- Canada and the U.S. are ‘interlocked’ with one another by overlapping economic, environmental and security interdependences, and share broad perspectives on climate mitigation targets (2030 action for 2050 net-zero) as well as priority areas for reductions (methane, electrification, CCUS)
- Despite this, the dominant dynamic between the two countries is neutral or even competitive. Positive interdependence is growing but remains under-developed
- One key difference between the perspectives of the two countries is in the role of critical minerals in the Green Transition: as a security imperative for the U.S., as an enabler of the Green Transition and mechanism for economic growth in Canada
- The governance structures and processes currently in place to support active cooperation in terms of climate policy are insufficient – they are fragmented, ad hoc, dependent on/driven by the good will of the current political leadership and primarily top-down in their orientation.
- There is very little evidence of more cohesive planning
- Activities are primarily sectoral and carried out domestically, so subject to agency and political consultation processes
- Bilateral policies consist primarily of memorandums of understanding and cabinet-level commitments that commit Canada and the U.S. to shared targets and continued discussions. Unlike other areas of bilateral environmental engagement, there are no executive agreements or treaties to provide a basis for shared action and accountability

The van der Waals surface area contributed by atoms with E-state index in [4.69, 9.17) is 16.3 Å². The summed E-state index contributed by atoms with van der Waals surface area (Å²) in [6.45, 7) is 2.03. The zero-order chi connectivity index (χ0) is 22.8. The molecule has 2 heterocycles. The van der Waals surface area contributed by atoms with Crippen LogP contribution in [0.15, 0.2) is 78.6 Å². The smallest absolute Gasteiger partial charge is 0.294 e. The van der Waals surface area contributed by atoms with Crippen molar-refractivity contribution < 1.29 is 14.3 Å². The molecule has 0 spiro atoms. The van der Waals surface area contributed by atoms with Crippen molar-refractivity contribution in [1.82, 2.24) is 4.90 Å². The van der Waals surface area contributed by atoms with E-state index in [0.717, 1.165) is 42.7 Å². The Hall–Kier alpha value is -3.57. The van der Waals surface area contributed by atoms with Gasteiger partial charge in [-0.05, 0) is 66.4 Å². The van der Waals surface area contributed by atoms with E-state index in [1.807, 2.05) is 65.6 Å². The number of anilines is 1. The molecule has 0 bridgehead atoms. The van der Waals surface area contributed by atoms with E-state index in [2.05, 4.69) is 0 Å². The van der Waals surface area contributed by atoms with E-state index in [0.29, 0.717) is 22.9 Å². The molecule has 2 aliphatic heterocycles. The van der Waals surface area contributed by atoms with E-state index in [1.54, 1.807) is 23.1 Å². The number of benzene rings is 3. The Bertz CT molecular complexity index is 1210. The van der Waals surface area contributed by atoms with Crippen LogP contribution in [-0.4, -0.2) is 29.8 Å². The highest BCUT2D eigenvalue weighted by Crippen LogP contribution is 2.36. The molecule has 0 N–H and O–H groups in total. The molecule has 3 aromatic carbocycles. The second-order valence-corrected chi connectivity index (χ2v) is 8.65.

- Examination of policy developments in the areas of methane reduction, electrification of transport and development of critical minerals reveals that the two countries are pursuing simultaneous (but different) domestic policies aimed at reduction efforts.
- Canada and Mexico should work to facilitate the policy and regulatory environment necessary to engender U.S. cooperation on areas of mutual gain
- The electrification of transport is likely the policy area where cooperation can yield the fastest gains, but effort must be made to dampen the competitive dynamic currently at play – easy areas to start are continental standards for recharge infrastructure and coordinated positioning of the North American EV manufacturing for international markets
- Canada and the U.S. should pursue new cooperative arrangements facilitating the development of continental critical mineral extraction and processing chains to reflect the strategic importance of resource supply in the Green Transition